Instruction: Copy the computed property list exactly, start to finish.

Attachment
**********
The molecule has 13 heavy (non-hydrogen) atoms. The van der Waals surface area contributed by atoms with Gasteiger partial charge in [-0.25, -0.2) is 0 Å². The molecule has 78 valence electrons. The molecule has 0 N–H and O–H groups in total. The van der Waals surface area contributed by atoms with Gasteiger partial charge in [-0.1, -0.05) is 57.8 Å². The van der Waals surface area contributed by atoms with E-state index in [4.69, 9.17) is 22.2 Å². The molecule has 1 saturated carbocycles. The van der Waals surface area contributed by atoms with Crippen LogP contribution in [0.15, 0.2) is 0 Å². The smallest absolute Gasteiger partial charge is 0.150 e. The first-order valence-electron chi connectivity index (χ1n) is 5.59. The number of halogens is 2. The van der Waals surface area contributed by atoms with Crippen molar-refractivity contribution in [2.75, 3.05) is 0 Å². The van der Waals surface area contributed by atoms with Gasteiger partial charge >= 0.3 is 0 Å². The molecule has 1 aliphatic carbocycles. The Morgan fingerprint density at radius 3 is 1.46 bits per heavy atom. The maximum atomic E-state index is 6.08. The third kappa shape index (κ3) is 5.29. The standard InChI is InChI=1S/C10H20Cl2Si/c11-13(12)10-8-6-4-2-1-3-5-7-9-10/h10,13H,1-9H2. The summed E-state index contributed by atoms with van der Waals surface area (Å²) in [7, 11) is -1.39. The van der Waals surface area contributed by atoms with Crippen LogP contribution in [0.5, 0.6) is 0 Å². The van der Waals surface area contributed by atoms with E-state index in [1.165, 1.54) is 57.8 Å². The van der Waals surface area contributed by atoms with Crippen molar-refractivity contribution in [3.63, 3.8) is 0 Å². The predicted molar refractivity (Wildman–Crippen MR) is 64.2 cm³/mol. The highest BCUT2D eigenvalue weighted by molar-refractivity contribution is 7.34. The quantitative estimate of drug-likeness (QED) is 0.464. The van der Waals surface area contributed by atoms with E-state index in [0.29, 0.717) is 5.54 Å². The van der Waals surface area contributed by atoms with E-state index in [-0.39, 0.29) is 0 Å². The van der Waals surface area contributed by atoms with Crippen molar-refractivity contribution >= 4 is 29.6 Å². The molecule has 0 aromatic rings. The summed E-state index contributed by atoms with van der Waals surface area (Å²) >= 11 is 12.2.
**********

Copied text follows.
The molecule has 13 heavy (non-hydrogen) atoms. The van der Waals surface area contributed by atoms with Gasteiger partial charge in [-0.25, -0.2) is 0 Å². The molecule has 78 valence electrons. The molecule has 0 N–H and O–H groups in total. The van der Waals surface area contributed by atoms with Gasteiger partial charge in [-0.1, -0.05) is 57.8 Å². The van der Waals surface area contributed by atoms with E-state index in [4.69, 9.17) is 22.2 Å². The molecule has 1 saturated carbocycles. The van der Waals surface area contributed by atoms with Crippen LogP contribution in [0.15, 0.2) is 0 Å². The smallest absolute Gasteiger partial charge is 0.150 e. The first-order valence-electron chi connectivity index (χ1n) is 5.59. The number of halogens is 2. The van der Waals surface area contributed by atoms with Crippen molar-refractivity contribution in [2.75, 3.05) is 0 Å². The van der Waals surface area contributed by atoms with Gasteiger partial charge >= 0.3 is 0 Å². The molecule has 1 aliphatic carbocycles. The Morgan fingerprint density at radius 3 is 1.46 bits per heavy atom. The maximum atomic E-state index is 6.08. The third kappa shape index (κ3) is 5.29. The standard InChI is InChI=1S/C10H20Cl2Si/c11-13(12)10-8-6-4-2-1-3-5-7-9-10/h10,13H,1-9H2. The summed E-state index contributed by atoms with van der Waals surface area (Å²) in [7, 11) is -1.39. The van der Waals surface area contributed by atoms with Crippen LogP contribution in [0.5, 0.6) is 0 Å². The van der Waals surface area contributed by atoms with E-state index in [1.165, 1.54) is 57.8 Å². The van der Waals surface area contributed by atoms with Crippen molar-refractivity contribution in [3.63, 3.8) is 0 Å². The predicted molar refractivity (Wildman–Crippen MR) is 64.2 cm³/mol. The highest BCUT2D eigenvalue weighted by molar-refractivity contribution is 7.34. The quantitative estimate of drug-likeness (QED) is 0.464. The van der Waals surface area contributed by atoms with E-state index in [0.29, 0.717) is 5.54 Å². The van der Waals surface area contributed by atoms with E-state index in [-0.39, 0.29) is 0 Å². The van der Waals surface area contributed by atoms with Crippen molar-refractivity contribution >= 4 is 29.6 Å². The molecule has 0 aromatic rings. The summed E-state index contributed by atoms with van der Waals surface area (Å²) >= 11 is 12.2.